The South China Morning Post laboriously describes the thing as part of the Greater Bay Area Hub-Zone Branding Concept. [Ed: “Greater Bay Area” is China’s scheme to link together 11 cities around the Pearl River Delta into a gigantic metropolitan region with some 67 million people.] But it is actually the other way round – ‘Bay Area’ is an extension of the bridge project, which came first as a symbol if not means of integrating/absorbing Hong Kong into the Mainland.

This will be the second approx-HK$100 billion pointless-infrastructure fiasco inaugurated within a few weeks, following the West Kowloon High-Speed Rail Vibrating Express Line Hub (which at least has some potential use for those of us with an urgent desire to get to Wuhan). It also comes in the midst of the uproar about the Trillion-Dollar Sandpit Lantau Reclamation Wacko Proposal. We are surely hitting Peak Taxpayer-Wealth Destruction Orgy.

Hong Kong Zhuhai Macao Bridge

A damn big bridge

Hong Kong-Zhuhai-Macao Bridge

The Hong Kong-Zhuhai-Macao Bridge

Meanwhile, in Asia, massive infrastructure projects continue to get built:

Chinese President Xi Jinping has officially opened the world’s longest sea crossing bridge, nine years after construction first began.

Including its access roads, the bridge spans 55km (34 miles) and connects Hong Kong to Macau and the mainland Chinese city of Zhuhai.

The bridge cost about $20bn (£15.3bn) and should have opened in 2016. […]

Designed to withstand earthquakes and typhoons, it was built using 400,000 tonnes of steel, enough to build 60 Eiffel Towers.

About 30km of its total length crosses the sea of the Pearl River delta. To allow ships through, a 6.7km section in the middle dips into an undersea tunnel that runs between two artificial islands.

The remaining sections are link roads, viaducts and land tunnels connecting Zhuhai and Hong Kong to the main bridge.

The bridge was first conceived by Hong Kong construction tycoon Gordon Wu in 1983, apparently inspired by the Chesapeake Bay Bridge-Tunnel in Virginia. Construction started in 2009 and just wrapped up in February. Talk about persistence.

Fun facts:

Special cameras will be on the look-out for drivers on the bridge who show signs of getting sleepy, among other checks – yawn three times and the authorities will be alerted, local media report. […]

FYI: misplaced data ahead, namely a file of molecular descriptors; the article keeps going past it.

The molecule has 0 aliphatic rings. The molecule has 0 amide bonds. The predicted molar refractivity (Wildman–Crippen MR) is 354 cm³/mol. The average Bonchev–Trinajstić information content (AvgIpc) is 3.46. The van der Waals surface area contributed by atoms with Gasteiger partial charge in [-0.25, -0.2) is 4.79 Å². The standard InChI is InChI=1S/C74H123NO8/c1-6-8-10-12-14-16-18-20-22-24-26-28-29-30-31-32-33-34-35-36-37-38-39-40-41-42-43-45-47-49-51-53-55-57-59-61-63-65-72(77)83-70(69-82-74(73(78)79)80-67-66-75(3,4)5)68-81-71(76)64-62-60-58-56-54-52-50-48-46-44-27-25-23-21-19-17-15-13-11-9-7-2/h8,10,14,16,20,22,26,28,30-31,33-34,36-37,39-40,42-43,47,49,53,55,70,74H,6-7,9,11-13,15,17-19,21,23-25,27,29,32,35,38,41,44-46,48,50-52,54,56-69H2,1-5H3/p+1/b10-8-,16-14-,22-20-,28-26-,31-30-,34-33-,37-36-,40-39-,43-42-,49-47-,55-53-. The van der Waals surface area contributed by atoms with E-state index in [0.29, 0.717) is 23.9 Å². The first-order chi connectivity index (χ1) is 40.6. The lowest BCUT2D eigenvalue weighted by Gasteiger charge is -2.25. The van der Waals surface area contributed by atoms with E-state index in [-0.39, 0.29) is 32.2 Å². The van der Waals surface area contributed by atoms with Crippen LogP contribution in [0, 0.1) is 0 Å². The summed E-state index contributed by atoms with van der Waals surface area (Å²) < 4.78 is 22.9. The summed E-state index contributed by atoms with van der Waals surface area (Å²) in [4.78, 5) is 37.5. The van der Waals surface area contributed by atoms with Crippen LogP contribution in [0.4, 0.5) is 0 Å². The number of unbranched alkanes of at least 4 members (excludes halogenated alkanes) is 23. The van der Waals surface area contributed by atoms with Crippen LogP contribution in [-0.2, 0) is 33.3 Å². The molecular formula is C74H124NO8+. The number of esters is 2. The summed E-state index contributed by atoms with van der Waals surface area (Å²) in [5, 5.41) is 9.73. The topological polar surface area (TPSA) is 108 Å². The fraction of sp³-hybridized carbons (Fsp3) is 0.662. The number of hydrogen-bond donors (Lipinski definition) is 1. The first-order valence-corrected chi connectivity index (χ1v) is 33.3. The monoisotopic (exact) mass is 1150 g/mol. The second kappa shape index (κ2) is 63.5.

And drivers will have to change which side of the road they are on at the crossing. People drive on the left in Hong Kong and Macau but the bridge is Chinese territory and special merger channels have been built to cope with this.

There’s also this ominous bit: “As drivers cross the bridge their heart rate and blood pressure will be monitored. The information will be sent to the bridge’s control centre.” What?

Video from the South China Morning Post:

America’s Belt and Road?

The US may be stepping up its game to counter China’s multi-trillion-dollar development strategy known as the Debt Trap Diplomacy–… sorry, the Belt and Road Initiative:

The US is preparing to create an agency that can invest up to $60bn in the developing world in an effort to counter what some in Washington describe as China’s use of debt to wage “economic warfare”.

In what observers say is the biggest shake-up of US commercial lending to developing countries in 50 years, the Overseas Private Investment Corporation will be folded into the new agency and allowed to invest in equity. At present Opic can invest only in debt, putting it at a disadvantage to European development finance institutions (DFIs).

Ray Washburne, president and chief executive of Opic, told the FT that China – by using what he called “loan-to-own programmes” – was “creating countries that have the shackles of debt around them”. That amounted to “economic warfare”, he said.

By more than doubling Opic’s lending ceiling to $60bn and allowing it to invest in equity, he said, it would be put on “an equal footing with other DFIs”.

According to the report, OPIC well be folded into the new agency, called the International Development Finance Corporation, and “The arrangement has been sold to the president.”

Of course, the US has other ways of creating potholes in China’s Belt and Road… This could get very interesting indeed. On a quasi-related note, China is ramping up its PR campaign in the US, according to Bloomberg reporter Jennifer Jacobs: